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    • "Other commonly expressed markers include CD34 antigen (70%), smooth muscle actin (SMA; 30 to 40%), desmin (<5%), and S100 protein (~5%) [24]. A recently described antibody against Discovered on GIST-1 (DOG1) has been reported to be as sensitive as KIT in diagnosing GIST, but DOG1 is expressed only in about 30% of KIT-negative GISTs, limiting its use in this setting [25]. "
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    ABSTRACT: For many years, the understanding of gastrointestinal stromal tumors (GISTs), which are the most common mesenchymal tumors of the gastrointestinal tract, has been very limited. However, it is now possible to provide a more precise definition through the use of pathology classification and molecular techniques. Coupled with the advancement of clinical practice, especially the development of targeted therapy, there is now a much better insight into its treatment. At present, organizations such as the National Comprehensive Cancer Network in the USA and the European Society for Medical Oncology in Europe have established a consensus and drawn up guidelines for the diagnosis, treatment, and follow-up of GISTs. With experts coming from various districts in Taiwan and combining the most recent clinical data and experiences, the Taiwan Surgical Society of Gastroenterology drafted the first national GIST treatment guidelines after a consensus meeting in 2007. Following subsequent advances in GIST diagnosis and treatment, further revisions and modifications have been made to the original guidelines. We present here the updated consensus and recommendations of the Taiwan Surgical Society of Gastroenterology for the diagnosis and treatment of GIST. We hope these guidelines can help enhance the quality of diagnosis, treatment, and care of patients with GIST in Taiwan.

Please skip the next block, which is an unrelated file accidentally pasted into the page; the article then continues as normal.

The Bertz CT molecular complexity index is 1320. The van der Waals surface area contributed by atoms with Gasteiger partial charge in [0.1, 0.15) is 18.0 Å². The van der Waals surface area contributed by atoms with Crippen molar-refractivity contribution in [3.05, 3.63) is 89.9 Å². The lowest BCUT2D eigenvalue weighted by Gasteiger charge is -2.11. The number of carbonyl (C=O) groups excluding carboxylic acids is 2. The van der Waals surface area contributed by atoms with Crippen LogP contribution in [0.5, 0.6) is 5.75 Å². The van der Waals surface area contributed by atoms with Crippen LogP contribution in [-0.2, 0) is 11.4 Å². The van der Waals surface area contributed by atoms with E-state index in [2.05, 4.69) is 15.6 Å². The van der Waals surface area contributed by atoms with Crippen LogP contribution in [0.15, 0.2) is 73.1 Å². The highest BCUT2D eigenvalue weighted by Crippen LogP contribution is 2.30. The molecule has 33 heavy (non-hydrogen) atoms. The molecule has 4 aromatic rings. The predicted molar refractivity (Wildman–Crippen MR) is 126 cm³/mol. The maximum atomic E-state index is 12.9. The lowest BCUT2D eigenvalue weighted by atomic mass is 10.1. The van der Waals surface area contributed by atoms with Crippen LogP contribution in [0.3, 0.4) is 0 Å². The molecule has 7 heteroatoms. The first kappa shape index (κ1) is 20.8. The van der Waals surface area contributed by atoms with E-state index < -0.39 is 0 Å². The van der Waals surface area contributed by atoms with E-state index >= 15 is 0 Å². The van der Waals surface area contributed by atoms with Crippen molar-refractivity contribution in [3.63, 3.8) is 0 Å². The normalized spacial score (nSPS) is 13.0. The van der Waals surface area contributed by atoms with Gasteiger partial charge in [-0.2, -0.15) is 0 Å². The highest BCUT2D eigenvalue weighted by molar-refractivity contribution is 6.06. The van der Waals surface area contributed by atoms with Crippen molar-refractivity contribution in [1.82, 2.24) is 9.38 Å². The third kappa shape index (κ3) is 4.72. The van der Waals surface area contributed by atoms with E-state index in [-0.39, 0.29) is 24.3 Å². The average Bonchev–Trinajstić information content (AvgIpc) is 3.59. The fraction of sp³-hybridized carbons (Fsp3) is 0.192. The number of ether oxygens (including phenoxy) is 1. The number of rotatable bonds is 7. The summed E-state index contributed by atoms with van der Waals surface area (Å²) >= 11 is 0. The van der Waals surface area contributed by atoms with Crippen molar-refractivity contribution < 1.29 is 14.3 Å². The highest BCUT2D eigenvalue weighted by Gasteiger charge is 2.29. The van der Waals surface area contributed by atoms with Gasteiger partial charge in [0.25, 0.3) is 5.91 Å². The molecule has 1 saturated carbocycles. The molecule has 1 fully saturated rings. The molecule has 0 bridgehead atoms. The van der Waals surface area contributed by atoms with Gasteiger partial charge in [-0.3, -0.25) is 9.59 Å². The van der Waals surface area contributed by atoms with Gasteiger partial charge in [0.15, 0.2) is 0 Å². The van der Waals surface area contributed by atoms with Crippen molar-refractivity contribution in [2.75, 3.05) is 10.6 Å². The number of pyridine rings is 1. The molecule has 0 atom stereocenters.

World Journal of Surgical Oncology 11/2012; 10(1):246. DOI:10.1186/1477-7819-10-246 · 1.41 Impact Factor
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    • "Identification of CD117-negative GIST remains a diagnostic challenge, and these are most likely to be driven by alternative kinases like PDGFRA [33]. The antigen known as DOG-1 (“discovered on GIST-1”) can also help to identify certain KIT-negative GIST lesions as DOG-1 expression is quite specific for GIST [34,35]. "